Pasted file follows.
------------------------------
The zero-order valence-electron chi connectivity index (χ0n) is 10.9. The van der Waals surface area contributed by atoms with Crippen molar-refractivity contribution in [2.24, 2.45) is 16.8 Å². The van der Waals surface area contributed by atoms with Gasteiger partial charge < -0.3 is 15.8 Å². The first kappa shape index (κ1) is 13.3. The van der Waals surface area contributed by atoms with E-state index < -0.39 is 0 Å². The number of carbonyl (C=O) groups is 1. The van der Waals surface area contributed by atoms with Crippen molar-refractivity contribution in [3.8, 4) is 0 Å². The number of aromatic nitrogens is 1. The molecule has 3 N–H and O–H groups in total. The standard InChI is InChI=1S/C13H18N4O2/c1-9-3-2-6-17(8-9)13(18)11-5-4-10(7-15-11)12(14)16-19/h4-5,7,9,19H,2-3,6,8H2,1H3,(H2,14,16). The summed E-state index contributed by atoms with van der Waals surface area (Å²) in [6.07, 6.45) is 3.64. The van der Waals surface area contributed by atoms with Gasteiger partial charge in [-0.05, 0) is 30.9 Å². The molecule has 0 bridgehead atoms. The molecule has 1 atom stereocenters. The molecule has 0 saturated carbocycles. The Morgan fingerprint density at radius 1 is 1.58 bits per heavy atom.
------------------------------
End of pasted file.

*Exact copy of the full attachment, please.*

The zero-order valence-electron chi connectivity index (χ0n) is 10.9. The van der Waals surface area contributed by atoms with Crippen molar-refractivity contribution in [2.24, 2.45) is 16.8 Å². The van der Waals surface area contributed by atoms with Gasteiger partial charge < -0.3 is 15.8 Å². The first kappa shape index (κ1) is 13.3. The van der Waals surface area contributed by atoms with E-state index < -0.39 is 0 Å². The number of carbonyl (C=O) groups is 1. The van der Waals surface area contributed by atoms with Crippen molar-refractivity contribution in [3.8, 4) is 0 Å². The number of aromatic nitrogens is 1. The molecule has 3 N–H and O–H groups in total. The standard InChI is InChI=1S/C13H18N4O2/c1-9-3-2-6-17(8-9)13(18)11-5-4-10(7-15-11)12(14)16-19/h4-5,7,9,19H,2-3,6,8H2,1H3,(H2,14,16). The summed E-state index contributed by atoms with van der Waals surface area (Å²) in [6.07, 6.45) is 3.64. The van der Waals surface area contributed by atoms with Gasteiger partial charge in [-0.05, 0) is 30.9 Å². The molecule has 0 bridgehead atoms. The molecule has 1 atom stereocenters. The molecule has 0 saturated carbocycles. The Morgan fingerprint density at radius 1 is 1.58 bits per heavy atom.